Yes, it's summer holiday time, well it has been for a few weeks now!
Here are our three youngest grandchildren having some fun.
(Mobile phones do come in handy when you don't have your camera)
Think they have a better head for heights than me! LOL!

it's fun up here !

I'm up higher than you !

don't look down!

made it to the top safely ... can I do it again please !
Don't you just love it when they have fun!
I know I do ...

All the best Jan

Sunday, 6 August 2017

Scandinavian-style smoked gammon with parsley sauce

How about trying this Scandinavian-style smoked gammon served with a mustard, dill and parsley sauce. Any leftover meat could be enjoyed later in a pea soup ... or perhaps with some low carb seedy bread ...

Serves Six
1 bay leaf
2 sprigs flat leaf parsley
2 sprigs thyme
1.3kg (2 1/2lb) smoked gammon joint
1/2tsp black peppercorns
1 small onion, halved

For the sauce:
40g (1 1/2oz) unsalted butter
40g (1 1/2oz) flour
large handful dill, finely chopped
small handful parsley, finely chopped
30ml (2tbsp) French mustard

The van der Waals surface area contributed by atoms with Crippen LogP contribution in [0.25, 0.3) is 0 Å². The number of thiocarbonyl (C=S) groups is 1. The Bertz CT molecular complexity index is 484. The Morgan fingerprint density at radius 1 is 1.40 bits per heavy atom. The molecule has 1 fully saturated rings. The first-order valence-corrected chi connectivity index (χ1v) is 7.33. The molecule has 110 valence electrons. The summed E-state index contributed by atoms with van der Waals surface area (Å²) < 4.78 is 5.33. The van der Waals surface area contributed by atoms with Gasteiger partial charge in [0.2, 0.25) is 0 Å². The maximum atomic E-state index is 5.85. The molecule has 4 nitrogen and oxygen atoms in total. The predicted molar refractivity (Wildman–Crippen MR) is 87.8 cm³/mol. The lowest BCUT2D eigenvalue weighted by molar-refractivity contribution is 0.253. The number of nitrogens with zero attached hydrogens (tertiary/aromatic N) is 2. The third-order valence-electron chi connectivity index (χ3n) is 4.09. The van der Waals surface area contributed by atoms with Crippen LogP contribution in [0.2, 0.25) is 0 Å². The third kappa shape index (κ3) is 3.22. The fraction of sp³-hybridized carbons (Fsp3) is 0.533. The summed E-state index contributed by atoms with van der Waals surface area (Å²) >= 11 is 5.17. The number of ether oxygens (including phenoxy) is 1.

5ml (1tsp) clear honey

1. Tie together the bay leaf and parsley and thyme sprigs with butcher's string. Place the joint of gammon in a large pan and cover with cold water. Add the peppercorns, bundle of herbs and onion. Bring to the boil, then simmer for 1 hour 20 minutes.
2. Remove the meat from the stock, wrap in foil and keep warm. Measure out 500ml (17fl oz.) of the cooking stock from the ham (you can reserve any remaining stock to use for a gammon and pea soup).
3. In a small pan, melt the butter. Stir in the flour and cook for 1 minute. Gradually add the ham stock to the paste, stirring continually until combined and then cook for 5 minutes; the mixture should be the consistency of double cream. Add the herbs, mustard and honey and stir well, cook for a minute, then taste and season (reserve 3 tbsp. of the sauce to make the gammon and pea soup).
4. Slice the gammon and serve with the sauce and how about some cauliflower mash, stir-fried cabbage and carrots, to accompany ... 
5. Set aside the leftover meat and sauce until cool. Wrap the meat in foil or place in a lidded airtight plastic box; transfer the sauce to a small bowl and cover with cling-film; store the meat and sauce in the fridge. Use within 2 days.

Each serving:
Carbohydrate 7.2g Protein 37.6g Fat 22g Fibre 0.4g
Taken from an original Tesco Real Food idea Here

image from here

All the best Jan